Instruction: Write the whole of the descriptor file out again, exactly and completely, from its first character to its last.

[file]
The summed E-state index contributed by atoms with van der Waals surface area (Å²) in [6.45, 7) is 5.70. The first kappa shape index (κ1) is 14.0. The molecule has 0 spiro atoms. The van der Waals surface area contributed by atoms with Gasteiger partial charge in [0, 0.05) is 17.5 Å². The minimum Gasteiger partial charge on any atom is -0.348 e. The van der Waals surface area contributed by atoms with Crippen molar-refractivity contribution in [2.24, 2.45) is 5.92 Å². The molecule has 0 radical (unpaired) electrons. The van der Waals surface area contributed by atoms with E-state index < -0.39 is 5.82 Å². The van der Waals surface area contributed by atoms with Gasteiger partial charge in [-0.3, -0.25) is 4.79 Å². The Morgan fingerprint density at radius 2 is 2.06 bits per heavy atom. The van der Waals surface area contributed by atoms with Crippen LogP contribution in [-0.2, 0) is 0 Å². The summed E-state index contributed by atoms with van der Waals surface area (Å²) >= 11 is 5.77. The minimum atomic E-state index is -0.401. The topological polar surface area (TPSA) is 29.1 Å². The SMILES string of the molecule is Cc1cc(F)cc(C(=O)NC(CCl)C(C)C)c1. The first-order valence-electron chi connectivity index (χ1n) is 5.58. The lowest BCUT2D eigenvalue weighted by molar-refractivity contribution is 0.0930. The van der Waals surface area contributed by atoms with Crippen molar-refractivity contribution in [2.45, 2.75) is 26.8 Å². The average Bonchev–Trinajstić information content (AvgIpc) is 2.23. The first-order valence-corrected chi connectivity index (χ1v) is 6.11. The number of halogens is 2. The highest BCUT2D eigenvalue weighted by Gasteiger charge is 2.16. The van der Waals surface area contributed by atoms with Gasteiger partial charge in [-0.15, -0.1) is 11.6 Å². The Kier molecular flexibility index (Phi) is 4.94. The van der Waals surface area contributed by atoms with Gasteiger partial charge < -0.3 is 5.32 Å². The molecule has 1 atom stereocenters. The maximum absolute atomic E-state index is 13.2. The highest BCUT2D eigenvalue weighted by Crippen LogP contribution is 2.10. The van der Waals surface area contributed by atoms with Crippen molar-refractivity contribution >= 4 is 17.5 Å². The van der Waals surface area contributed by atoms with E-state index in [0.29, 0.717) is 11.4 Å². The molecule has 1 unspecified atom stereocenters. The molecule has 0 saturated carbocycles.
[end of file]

The summed E-state index contributed by atoms with van der Waals surface area (Å²) in [6.45, 7) is 5.70. The first kappa shape index (κ1) is 14.0. The molecule has 0 spiro atoms. The van der Waals surface area contributed by atoms with Gasteiger partial charge in [0, 0.05) is 17.5 Å². The minimum Gasteiger partial charge on any atom is -0.348 e. The van der Waals surface area contributed by atoms with Crippen molar-refractivity contribution in [2.24, 2.45) is 5.92 Å². The molecule has 0 radical (unpaired) electrons. The van der Waals surface area contributed by atoms with E-state index < -0.39 is 5.82 Å². The van der Waals surface area contributed by atoms with Gasteiger partial charge in [-0.3, -0.25) is 4.79 Å². The Morgan fingerprint density at radius 2 is 2.06 bits per heavy atom. The van der Waals surface area contributed by atoms with Crippen LogP contribution in [-0.2, 0) is 0 Å². The summed E-state index contributed by atoms with van der Waals surface area (Å²) >= 11 is 5.77. The minimum atomic E-state index is -0.401. The topological polar surface area (TPSA) is 29.1 Å². The SMILES string of the molecule is Cc1cc(F)cc(C(=O)NC(CCl)C(C)C)c1. The first-order valence-electron chi connectivity index (χ1n) is 5.58. The lowest BCUT2D eigenvalue weighted by molar-refractivity contribution is 0.0930. The van der Waals surface area contributed by atoms with Crippen molar-refractivity contribution in [2.45, 2.75) is 26.8 Å². The average Bonchev–Trinajstić information content (AvgIpc) is 2.23. The first-order valence-corrected chi connectivity index (χ1v) is 6.11. The number of halogens is 2. The highest BCUT2D eigenvalue weighted by Gasteiger charge is 2.16. The van der Waals surface area contributed by atoms with Gasteiger partial charge in [-0.15, -0.1) is 11.6 Å². The Kier molecular flexibility index (Phi) is 4.94. The van der Waals surface area contributed by atoms with Gasteiger partial charge < -0.3 is 5.32 Å². The molecule has 1 atom stereocenters. The maximum absolute atomic E-state index is 13.2. The highest BCUT2D eigenvalue weighted by Crippen LogP contribution is 2.10. The van der Waals surface area contributed by atoms with Crippen molar-refractivity contribution >= 4 is 17.5 Å². The van der Waals surface area contributed by atoms with E-state index in [0.29, 0.717) is 11.4 Å². The molecule has 1 unspecified atom stereocenters. The molecule has 0 saturated carbocycles.